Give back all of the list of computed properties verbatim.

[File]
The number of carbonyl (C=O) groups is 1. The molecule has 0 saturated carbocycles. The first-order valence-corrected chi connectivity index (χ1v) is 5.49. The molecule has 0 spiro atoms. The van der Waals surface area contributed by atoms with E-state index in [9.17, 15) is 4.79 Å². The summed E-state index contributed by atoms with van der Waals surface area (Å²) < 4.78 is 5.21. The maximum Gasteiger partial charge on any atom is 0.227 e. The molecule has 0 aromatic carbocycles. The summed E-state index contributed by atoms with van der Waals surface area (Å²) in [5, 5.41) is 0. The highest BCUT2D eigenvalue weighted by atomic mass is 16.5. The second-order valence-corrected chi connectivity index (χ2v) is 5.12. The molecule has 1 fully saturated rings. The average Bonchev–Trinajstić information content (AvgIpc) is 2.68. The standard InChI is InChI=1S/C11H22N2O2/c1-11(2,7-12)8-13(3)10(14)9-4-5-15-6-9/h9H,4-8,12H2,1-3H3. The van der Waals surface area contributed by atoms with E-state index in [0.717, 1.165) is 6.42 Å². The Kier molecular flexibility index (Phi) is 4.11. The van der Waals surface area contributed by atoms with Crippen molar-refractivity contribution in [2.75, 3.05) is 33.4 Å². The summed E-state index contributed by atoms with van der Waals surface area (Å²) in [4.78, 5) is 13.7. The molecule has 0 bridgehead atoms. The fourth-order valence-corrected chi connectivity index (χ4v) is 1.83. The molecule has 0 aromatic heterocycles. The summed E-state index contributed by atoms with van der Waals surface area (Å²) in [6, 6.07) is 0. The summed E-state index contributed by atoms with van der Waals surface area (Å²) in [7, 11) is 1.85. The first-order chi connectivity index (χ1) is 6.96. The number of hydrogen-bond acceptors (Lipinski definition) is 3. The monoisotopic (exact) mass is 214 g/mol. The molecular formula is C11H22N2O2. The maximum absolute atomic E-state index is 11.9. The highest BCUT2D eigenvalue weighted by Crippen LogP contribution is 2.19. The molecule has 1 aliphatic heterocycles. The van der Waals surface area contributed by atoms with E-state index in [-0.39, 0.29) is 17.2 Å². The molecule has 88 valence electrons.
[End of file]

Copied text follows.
The number of carbonyl (C=O) groups is 1. The molecule has 0 saturated carbocycles. The first-order valence-corrected chi connectivity index (χ1v) is 5.49. The molecule has 0 spiro atoms. The van der Waals surface area contributed by atoms with E-state index in [9.17, 15) is 4.79 Å². The summed E-state index contributed by atoms with van der Waals surface area (Å²) < 4.78 is 5.21. The maximum Gasteiger partial charge on any atom is 0.227 e. The molecule has 0 aromatic carbocycles. The summed E-state index contributed by atoms with van der Waals surface area (Å²) in [5, 5.41) is 0. The highest BCUT2D eigenvalue weighted by atomic mass is 16.5. The second-order valence-corrected chi connectivity index (χ2v) is 5.12. The molecule has 1 fully saturated rings. The average Bonchev–Trinajstić information content (AvgIpc) is 2.68. The standard InChI is InChI=1S/C11H22N2O2/c1-11(2,7-12)8-13(3)10(14)9-4-5-15-6-9/h9H,4-8,12H2,1-3H3. The van der Waals surface area contributed by atoms with E-state index in [0.717, 1.165) is 6.42 Å². The Kier molecular flexibility index (Phi) is 4.11. The van der Waals surface area contributed by atoms with Crippen molar-refractivity contribution in [2.75, 3.05) is 33.4 Å². The summed E-state index contributed by atoms with van der Waals surface area (Å²) in [4.78, 5) is 13.7. The molecule has 0 bridgehead atoms. The fourth-order valence-corrected chi connectivity index (χ4v) is 1.83. The molecule has 0 aromatic heterocycles. The summed E-state index contributed by atoms with van der Waals surface area (Å²) in [6, 6.07) is 0. The summed E-state index contributed by atoms with van der Waals surface area (Å²) in [7, 11) is 1.85. The first-order chi connectivity index (χ1) is 6.96. The number of hydrogen-bond acceptors (Lipinski definition) is 3. The monoisotopic (exact) mass is 214 g/mol. The molecular formula is C11H22N2O2. The maximum absolute atomic E-state index is 11.9. The highest BCUT2D eigenvalue weighted by Crippen LogP contribution is 2.19. The molecule has 1 aliphatic heterocycles. The van der Waals surface area contributed by atoms with E-state index in [-0.39, 0.29) is 17.2 Å². The molecule has 88 valence electrons.